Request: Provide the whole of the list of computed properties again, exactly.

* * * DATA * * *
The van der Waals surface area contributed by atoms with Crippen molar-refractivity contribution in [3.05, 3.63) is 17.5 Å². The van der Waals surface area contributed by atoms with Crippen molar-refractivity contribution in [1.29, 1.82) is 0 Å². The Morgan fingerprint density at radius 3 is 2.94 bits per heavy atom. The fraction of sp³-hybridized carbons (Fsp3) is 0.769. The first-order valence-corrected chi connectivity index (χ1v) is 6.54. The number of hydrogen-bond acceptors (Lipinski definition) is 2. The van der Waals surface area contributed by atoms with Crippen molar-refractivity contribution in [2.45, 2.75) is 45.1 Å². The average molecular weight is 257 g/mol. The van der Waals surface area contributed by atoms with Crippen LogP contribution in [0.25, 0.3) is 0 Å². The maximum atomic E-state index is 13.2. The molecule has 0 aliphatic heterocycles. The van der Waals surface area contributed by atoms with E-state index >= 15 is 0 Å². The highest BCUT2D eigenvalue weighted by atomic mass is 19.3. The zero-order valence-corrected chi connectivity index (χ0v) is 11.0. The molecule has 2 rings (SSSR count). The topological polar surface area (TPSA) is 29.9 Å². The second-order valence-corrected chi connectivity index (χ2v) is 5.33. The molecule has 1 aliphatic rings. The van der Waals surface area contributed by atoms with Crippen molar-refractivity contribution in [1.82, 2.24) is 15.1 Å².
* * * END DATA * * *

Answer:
The van der Waals surface area contributed by atoms with Crippen molar-refractivity contribution in [3.05, 3.63) is 17.5 Å². The van der Waals surface area contributed by atoms with Crippen molar-refractivity contribution in [1.29, 1.82) is 0 Å². The Morgan fingerprint density at radius 3 is 2.94 bits per heavy atom. The fraction of sp³-hybridized carbons (Fsp3) is 0.769. The first-order valence-corrected chi connectivity index (χ1v) is 6.54. The number of hydrogen-bond acceptors (Lipinski definition) is 2. The van der Waals surface area contributed by atoms with Crippen molar-refractivity contribution in [2.45, 2.75) is 45.1 Å². The average molecular weight is 257 g/mol. The van der Waals surface area contributed by atoms with Crippen LogP contribution in [0.25, 0.3) is 0 Å². The maximum atomic E-state index is 13.2. The molecule has 0 aliphatic heterocycles. The van der Waals surface area contributed by atoms with E-state index >= 15 is 0 Å². The highest BCUT2D eigenvalue weighted by atomic mass is 19.3. The zero-order valence-corrected chi connectivity index (χ0v) is 11.0. The molecule has 2 rings (SSSR count). The topological polar surface area (TPSA) is 29.9 Å². The second-order valence-corrected chi connectivity index (χ2v) is 5.33. The molecule has 1 aliphatic rings. The van der Waals surface area contributed by atoms with Crippen molar-refractivity contribution in [1.82, 2.24) is 15.1 Å².